Natural Dye, Ink and Pigment Intensive

An assortment of tools, dyes, inks, and pigment
20 colorful fabric squares are arranged in a larger square
 Collage At left,  dabs of different colors on paintbrushes rest below plant samples. At right, 2 tubes of blue pigment are extruding dabs of color

Date: June 15-19, 2020 (Summer)
Medium: Fiber Arts/Paper
Instructor: Natalie Stopka (email)
Skill Level: All

Delve into the world of beautiful, accessible, and sustainable color for works on fiber and paper! Participants will learn to extract dye from a variety of plants, with special attention to the selection of mordants for lasting color. We’ll extend the applications for our botanical palette with homemade inks and lake pigments inspired by historical recipes. This process uses up every drop of color and preserves it in shelf-stable form. Students will leave with a swatch book of our many samples and a palette of handmade ink, dry pigments, and watercolors to incorporate into their studio practice.

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Non-Credit

Undergraduate Credit

Graduate Credit

Tuition does not cover the cost of supplies and materials. Many of the workshops require you to bring specific materials or tools with you.


Supply List

Supplies are subject to change. A final list will be emailed to each participant before the first day of class.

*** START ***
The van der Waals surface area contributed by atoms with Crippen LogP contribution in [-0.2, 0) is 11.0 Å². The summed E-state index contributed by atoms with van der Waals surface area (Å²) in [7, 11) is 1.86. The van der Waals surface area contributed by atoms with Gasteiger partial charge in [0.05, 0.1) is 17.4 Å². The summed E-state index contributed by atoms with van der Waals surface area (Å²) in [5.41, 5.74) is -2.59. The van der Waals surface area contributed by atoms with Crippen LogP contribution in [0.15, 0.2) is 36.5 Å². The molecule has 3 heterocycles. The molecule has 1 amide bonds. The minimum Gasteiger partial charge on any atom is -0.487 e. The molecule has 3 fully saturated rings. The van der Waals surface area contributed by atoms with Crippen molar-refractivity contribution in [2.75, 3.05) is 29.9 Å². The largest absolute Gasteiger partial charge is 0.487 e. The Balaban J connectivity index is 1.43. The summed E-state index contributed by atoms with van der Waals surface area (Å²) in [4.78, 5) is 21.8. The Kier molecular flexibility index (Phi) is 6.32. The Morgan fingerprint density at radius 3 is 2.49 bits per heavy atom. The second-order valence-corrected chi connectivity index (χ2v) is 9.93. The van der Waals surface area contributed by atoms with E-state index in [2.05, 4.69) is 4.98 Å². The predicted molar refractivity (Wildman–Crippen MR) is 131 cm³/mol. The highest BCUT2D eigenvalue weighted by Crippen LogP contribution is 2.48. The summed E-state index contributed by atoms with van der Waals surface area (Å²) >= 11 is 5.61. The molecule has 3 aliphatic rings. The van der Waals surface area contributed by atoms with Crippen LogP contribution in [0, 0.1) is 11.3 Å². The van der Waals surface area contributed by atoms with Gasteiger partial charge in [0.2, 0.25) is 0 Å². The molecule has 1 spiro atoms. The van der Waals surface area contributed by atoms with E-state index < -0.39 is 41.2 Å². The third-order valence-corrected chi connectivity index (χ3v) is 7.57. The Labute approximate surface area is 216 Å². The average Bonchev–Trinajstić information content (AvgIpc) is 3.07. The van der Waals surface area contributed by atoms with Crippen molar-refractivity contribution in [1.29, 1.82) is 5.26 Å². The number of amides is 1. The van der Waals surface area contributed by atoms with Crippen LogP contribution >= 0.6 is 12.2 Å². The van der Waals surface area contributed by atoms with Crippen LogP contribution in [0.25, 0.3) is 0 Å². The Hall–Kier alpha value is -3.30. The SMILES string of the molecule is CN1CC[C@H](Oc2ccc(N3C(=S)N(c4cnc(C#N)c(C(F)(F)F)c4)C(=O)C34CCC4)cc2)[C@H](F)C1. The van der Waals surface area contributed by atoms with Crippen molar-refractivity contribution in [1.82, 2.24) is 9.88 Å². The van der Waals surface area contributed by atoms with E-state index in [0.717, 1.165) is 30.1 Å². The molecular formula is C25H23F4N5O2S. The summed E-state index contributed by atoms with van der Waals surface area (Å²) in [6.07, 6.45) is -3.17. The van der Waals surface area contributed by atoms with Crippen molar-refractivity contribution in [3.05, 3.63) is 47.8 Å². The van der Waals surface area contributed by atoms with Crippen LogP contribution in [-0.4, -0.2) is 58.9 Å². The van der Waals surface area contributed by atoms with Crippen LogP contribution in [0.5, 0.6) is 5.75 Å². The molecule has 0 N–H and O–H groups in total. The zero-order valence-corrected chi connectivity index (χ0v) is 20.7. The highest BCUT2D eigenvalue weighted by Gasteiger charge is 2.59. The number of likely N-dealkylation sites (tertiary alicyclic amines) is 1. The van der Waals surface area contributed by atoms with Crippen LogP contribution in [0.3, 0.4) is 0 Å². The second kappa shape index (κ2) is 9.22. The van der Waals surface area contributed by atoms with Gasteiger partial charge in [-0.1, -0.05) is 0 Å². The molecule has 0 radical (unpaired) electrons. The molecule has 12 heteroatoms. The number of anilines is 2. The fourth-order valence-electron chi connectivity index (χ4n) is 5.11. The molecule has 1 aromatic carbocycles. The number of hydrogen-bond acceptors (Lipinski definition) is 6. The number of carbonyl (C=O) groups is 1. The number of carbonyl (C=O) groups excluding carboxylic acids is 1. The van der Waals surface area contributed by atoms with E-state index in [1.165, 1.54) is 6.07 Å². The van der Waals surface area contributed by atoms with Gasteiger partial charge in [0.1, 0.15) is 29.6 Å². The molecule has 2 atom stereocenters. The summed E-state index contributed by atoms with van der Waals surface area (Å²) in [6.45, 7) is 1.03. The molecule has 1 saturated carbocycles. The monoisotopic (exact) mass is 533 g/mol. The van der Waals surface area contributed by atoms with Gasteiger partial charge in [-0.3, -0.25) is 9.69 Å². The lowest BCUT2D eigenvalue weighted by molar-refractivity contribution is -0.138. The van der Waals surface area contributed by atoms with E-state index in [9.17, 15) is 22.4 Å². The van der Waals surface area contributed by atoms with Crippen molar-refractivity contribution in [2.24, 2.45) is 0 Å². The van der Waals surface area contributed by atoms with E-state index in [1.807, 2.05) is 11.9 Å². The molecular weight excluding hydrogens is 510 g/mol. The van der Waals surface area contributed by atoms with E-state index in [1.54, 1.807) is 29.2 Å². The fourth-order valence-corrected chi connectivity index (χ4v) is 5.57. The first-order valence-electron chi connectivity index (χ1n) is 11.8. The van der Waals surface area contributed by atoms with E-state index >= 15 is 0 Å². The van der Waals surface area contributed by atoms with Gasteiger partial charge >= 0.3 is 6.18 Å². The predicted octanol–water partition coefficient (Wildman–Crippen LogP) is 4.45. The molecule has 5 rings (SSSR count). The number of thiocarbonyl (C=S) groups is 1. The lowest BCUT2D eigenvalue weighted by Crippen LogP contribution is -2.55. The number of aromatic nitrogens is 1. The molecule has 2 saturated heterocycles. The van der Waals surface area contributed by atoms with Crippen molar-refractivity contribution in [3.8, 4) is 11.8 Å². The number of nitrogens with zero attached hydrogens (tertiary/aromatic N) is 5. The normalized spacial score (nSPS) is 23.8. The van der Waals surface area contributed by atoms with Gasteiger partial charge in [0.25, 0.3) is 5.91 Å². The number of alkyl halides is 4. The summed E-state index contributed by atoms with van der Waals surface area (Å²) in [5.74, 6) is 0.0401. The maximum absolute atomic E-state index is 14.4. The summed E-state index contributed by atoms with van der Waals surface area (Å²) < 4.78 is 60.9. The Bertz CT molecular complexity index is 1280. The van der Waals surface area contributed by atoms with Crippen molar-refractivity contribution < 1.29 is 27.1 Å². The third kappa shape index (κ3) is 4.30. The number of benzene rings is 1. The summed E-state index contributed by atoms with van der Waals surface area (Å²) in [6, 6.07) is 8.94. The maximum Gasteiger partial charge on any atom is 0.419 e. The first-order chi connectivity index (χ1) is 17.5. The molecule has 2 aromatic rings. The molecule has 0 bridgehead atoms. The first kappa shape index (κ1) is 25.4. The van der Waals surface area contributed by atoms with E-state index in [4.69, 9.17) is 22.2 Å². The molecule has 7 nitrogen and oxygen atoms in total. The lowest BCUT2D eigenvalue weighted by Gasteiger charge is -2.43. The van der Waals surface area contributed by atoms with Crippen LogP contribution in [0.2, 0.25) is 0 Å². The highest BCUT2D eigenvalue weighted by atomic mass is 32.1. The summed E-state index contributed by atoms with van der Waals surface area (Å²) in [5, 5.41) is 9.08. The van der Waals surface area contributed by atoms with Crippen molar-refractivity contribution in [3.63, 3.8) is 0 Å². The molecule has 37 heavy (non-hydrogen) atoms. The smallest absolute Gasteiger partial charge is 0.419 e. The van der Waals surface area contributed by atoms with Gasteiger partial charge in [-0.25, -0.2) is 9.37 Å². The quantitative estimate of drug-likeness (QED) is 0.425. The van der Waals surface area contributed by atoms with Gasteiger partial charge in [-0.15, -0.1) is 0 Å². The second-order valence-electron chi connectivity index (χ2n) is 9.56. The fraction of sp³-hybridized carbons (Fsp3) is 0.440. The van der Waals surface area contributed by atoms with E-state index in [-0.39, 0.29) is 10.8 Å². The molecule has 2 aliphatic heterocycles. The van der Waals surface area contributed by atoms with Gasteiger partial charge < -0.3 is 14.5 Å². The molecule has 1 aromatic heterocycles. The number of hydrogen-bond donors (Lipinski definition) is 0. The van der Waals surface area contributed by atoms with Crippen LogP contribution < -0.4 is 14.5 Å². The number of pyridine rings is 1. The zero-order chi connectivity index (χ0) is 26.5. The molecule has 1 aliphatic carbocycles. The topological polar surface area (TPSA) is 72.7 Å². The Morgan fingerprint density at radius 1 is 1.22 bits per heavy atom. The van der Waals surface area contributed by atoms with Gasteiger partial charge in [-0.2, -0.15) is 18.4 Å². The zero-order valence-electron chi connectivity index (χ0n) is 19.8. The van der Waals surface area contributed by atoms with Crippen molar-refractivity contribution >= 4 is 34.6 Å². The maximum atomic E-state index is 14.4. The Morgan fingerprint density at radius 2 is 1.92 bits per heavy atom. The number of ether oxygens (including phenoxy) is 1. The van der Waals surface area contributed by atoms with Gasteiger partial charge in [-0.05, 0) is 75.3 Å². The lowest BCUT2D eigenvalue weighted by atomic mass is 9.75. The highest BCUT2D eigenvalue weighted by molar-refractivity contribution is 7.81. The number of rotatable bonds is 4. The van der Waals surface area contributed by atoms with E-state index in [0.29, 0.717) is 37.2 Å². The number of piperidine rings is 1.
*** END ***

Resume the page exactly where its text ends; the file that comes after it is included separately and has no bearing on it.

Studio Fee

All workshops have a studio fee. Fees are collected at the end of the workshop and payable by check or credit card. MU no longer accepts cash.

Estimated studio fee for this workshop: $TBD*

*The final cost may vary depending on the actual cost of materials at the time of the workshop. It is possible for fees to be less or greater than the range indicated depending upon individual student usage.


About the Instructor

Natalie Stopka is a New York based artist focused on creative processes rooted in the materials and forces of the natural world. Her pursuit of historical surface patterning techniques includes natural dyeing, pigment extraction, marbling, and printmaking. These meticulous, layered processes incorporate materials grown in her studio garden, creating a seasonally evolving vocabulary of texture and color. Natalie is a graduate of the Rhode Island School of Design.